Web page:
What does a simple caution mean?

What does a simple caution mean?

Simple cautions provide a means of dealing with low-level, mainly first-time, offending without a prosecution. A simple caution must not be offered to a person who has not admitted to committing the offence, and must not be given to an offender who does not agree to accept the simple caution.

How long does a simple caution stay on your record?

six years
Caution. If you admit an offence, the police can give you a caution. A caution is not a conviction. A caution is a warning which stays on your record for six years if you’re an adult, or two years if you’re under 18.

Is caution a conviction?

A caution is not a criminal conviction, but it could be used as evidence of bad character if you go to court for another crime. Cautions can show on standard and enhanced Disclosure and Barring Service (DBS) checks.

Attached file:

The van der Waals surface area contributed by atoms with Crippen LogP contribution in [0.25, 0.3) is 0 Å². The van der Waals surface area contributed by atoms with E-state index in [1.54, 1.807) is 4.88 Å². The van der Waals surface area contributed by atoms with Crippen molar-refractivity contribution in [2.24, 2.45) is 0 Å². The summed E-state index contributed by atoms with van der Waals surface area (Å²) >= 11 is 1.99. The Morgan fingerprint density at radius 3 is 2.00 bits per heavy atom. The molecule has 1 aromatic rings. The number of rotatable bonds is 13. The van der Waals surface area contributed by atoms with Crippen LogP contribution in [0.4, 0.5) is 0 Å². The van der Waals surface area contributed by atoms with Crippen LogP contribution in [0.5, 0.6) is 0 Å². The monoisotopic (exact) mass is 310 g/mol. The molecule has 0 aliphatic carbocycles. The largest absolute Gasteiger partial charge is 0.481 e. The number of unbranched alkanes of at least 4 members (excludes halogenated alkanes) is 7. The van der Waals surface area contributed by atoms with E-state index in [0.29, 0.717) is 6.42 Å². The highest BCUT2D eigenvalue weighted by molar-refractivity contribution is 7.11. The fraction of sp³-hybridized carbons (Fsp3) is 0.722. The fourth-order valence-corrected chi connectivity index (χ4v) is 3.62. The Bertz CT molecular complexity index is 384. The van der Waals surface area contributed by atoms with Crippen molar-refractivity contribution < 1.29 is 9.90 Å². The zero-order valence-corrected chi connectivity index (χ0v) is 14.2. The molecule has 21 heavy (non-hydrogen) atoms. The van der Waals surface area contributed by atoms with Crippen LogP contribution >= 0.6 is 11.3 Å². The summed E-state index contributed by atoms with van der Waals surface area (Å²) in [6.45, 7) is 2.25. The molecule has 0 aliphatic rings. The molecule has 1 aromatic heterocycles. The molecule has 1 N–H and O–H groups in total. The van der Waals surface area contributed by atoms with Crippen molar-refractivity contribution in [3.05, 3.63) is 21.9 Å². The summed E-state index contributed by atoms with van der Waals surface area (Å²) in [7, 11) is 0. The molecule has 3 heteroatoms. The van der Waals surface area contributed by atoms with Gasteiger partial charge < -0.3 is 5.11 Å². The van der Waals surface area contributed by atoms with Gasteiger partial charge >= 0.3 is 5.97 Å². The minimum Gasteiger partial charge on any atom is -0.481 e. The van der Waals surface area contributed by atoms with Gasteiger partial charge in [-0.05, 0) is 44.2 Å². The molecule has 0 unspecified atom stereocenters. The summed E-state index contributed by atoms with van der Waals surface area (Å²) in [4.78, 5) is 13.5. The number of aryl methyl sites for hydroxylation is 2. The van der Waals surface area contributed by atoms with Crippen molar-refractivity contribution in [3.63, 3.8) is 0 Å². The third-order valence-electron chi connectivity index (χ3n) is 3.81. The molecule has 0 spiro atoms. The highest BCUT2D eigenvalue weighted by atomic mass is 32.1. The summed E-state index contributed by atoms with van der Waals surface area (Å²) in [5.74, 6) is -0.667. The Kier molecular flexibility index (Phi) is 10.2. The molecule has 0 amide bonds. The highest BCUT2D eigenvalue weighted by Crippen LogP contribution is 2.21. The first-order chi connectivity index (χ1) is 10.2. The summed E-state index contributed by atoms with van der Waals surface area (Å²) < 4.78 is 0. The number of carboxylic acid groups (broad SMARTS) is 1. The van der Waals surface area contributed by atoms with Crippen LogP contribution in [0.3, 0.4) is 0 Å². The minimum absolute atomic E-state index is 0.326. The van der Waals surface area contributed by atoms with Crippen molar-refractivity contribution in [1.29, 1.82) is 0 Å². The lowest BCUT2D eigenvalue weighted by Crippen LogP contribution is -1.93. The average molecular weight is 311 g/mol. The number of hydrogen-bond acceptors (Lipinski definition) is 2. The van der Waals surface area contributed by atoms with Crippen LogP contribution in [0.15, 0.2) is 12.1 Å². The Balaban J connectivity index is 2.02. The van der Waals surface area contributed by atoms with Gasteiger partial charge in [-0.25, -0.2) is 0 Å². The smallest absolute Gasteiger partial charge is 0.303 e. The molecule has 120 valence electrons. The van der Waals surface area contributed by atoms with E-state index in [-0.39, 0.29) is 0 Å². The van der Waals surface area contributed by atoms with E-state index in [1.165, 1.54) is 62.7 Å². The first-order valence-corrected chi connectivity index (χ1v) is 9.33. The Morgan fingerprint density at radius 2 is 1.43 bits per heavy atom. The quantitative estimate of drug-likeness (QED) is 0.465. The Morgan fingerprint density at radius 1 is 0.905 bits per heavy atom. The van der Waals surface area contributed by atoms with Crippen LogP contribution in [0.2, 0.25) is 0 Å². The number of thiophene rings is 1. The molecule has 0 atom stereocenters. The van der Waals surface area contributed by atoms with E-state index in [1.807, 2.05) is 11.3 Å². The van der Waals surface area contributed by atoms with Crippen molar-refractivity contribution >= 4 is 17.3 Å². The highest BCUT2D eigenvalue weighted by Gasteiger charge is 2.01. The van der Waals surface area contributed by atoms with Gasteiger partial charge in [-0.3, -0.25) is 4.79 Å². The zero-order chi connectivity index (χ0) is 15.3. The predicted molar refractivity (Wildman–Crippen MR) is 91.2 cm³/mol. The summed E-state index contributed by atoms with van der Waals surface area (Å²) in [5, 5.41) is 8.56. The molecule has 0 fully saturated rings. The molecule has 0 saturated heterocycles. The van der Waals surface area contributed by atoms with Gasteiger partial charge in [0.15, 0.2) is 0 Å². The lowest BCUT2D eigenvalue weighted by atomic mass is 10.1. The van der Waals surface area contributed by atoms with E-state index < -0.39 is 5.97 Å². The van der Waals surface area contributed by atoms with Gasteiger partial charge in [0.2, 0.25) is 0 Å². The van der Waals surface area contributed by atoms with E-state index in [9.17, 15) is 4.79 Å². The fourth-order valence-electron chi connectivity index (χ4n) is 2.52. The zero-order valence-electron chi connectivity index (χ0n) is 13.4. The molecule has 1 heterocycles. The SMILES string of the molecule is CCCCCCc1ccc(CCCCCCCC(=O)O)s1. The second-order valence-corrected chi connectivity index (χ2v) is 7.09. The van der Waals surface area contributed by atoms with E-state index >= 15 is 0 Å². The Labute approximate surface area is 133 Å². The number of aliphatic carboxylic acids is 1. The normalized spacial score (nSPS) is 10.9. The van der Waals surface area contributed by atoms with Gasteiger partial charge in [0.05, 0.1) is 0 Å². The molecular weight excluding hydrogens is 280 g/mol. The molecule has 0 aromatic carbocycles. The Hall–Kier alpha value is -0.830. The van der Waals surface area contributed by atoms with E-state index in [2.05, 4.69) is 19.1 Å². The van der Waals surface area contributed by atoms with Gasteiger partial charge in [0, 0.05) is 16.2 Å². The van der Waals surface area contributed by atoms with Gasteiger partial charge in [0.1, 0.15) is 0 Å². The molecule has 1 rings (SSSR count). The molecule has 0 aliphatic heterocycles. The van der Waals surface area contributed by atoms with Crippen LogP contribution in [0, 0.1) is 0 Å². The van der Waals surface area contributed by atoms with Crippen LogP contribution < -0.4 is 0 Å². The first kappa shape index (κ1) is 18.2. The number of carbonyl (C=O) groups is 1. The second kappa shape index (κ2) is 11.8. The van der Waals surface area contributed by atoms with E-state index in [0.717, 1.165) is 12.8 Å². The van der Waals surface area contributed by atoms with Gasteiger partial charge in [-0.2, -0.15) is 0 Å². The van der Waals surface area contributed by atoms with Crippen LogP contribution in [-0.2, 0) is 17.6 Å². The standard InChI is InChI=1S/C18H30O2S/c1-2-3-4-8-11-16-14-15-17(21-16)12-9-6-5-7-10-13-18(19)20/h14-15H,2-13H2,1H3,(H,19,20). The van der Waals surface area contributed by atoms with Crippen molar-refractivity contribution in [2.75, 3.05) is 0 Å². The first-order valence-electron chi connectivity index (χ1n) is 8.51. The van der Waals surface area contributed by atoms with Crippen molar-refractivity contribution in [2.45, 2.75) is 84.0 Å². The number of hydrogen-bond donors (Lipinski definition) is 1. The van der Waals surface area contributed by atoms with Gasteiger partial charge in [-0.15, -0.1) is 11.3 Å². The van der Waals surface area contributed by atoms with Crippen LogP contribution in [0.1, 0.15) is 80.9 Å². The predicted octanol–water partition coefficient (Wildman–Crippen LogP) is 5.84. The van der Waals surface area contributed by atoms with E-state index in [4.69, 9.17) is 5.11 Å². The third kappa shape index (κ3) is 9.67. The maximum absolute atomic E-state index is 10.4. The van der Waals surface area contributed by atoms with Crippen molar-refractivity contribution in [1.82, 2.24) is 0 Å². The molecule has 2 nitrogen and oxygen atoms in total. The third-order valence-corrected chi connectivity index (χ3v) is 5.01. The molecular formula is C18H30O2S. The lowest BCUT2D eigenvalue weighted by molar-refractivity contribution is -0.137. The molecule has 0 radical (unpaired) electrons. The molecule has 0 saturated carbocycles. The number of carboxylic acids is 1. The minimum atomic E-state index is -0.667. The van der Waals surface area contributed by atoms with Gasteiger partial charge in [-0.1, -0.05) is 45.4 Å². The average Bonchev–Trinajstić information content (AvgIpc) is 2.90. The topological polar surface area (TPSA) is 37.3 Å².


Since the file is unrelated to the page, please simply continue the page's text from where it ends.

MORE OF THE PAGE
Is a simple caution a conviction?

A simple caution is a non-statutory, non-conviction disposal for adult offenders aged 18 or over. A simple caution is not the same as a conviction but can have significant consequences (see below).

Is a caution a criminal charge?

How long does an interview under caution take?

This depends on the nature of the case, but we will usually write to you within two months of the interview to tell you our decision. If the decision is likely to take longer than two months, we will write to tell you this and when it is likely that a decision will be made.

Do you have to accept a caution?

Can I refuse to accept a simple caution? If you have committed the offence and are offered a caution, in most cases it is better to accept it than go to court. By accepting the caution you avoid having to attend court and obtaining a criminal conviction on your record. You will also avoid being punished by the court.

What is a filtered caution?

Some cautions and spent convictions can become ‘protected’. Once protected, they are ‘filtered’, meaning they won’t be disclosed on standard or enhanced DBS checks. Filtered cautions and convictions do not appear on a standard or enhanced DBS check. However, they are not ‘removed’ or ‘wiped’ from police records.